"We welcome this decision, this is a positive step," Nikolai Shingaryev, the top spokesman for the Russian Atomic Energy Ministry, told AFP.
"Russia has come under certain pressure because of Bushehr...this agreement will certainly simplify and make our cooperation easier," he added, referring to the nuclear power plant which Russia is building for Iran.
On Tuesday, Iran promised the visiting foreign ministers of Britain, France and Germany that it would show "full transparency" to the UN's nuclear watchdog and allow an intrusive inspections regime as well as halt uranium enrichment.
The deal was struck just 10 days before the end of October deadline for Iran to come clean about its nuclear programme.
Russia is building Iran's first nuclear plant, Bushehr, in a deal worth about 800 million dollars, that has provoked tensions with Washington because of US concerns that Tehran is using Russian technology to develop nuclear weapons.
Russian Foreign Minister Igor Ivanov earlier responded more cautiously to Iran's acceptance of international demands, saying that Moscow was still awaiting official notification from the International Atomic Energy Agency (IAEA).
"All this would remove the international community's concerns about Iran's nuclear programme," Ivanov said in a statement.
Top Russian officials who have negotiated with the Iranians for years say that they are never sure of a deal until the ink is dry.
The atomic energy ministry spokesman said he could not confirm Iranian officials' announcement that a separate agreement on the return of Russian spent fuel was ready for signature.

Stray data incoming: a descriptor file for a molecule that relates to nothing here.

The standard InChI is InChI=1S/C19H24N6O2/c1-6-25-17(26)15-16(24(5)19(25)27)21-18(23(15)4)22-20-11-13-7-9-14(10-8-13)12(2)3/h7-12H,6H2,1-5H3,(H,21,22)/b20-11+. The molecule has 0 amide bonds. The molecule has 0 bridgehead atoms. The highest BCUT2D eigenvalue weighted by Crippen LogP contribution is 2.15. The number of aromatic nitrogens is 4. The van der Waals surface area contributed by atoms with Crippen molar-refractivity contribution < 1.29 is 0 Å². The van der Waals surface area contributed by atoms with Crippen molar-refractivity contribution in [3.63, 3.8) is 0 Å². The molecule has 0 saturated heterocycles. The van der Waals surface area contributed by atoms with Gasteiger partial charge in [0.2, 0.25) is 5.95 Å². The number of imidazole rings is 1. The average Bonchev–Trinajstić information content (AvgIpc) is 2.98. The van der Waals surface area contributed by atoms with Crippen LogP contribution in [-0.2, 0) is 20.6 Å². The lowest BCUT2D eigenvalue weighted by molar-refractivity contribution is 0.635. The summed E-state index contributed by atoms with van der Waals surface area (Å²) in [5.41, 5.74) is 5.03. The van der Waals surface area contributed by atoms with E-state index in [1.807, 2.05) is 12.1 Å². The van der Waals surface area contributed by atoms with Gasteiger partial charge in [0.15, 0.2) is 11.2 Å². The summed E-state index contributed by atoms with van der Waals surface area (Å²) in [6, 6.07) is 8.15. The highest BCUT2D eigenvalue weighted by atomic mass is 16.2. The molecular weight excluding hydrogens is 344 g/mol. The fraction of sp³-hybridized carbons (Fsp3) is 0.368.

"I have no information that they're about to sign. I know that experts are conducting negotiations" but even under the best case scenario "fuel deliveries to Bushehr will not begin for a month or two," he said.
A top Iranian official said Tuesday that Tehran would sign a deal with Moscow soon promising to return supplies of Russian nuclear fuel used in the plant in southern Iran, opening the way to completion of the project.
Moscow officials have earlier claimed that negotiations over the Bushehr plant have broken down over Iran's demand for Russia to buy back the spent fuel -- a highly unusual request since spent fuel in such deals is almost always sent back for free.
Earlier this month Russia said it would push back by one year the launch of Bushehr to 2005, while denying suggestions the delay was forced by pressure from the United States or Israel.
The Vremya Novostei daily said the Iranian concessions were a relief for Moscow.
"The diplomatic success in Tehran will allow Russia to catch its breath and continue with the construction of the power station in Bushehr," said the newspaper.
But it also noted that Germany, France and Britain had reportedly promised to supply nuclear technology and fuel to Iran in return, "hardly reassuring for Russia which at this time of tension has enjoyed a quasi-monopoly in the Iranian nuclear market."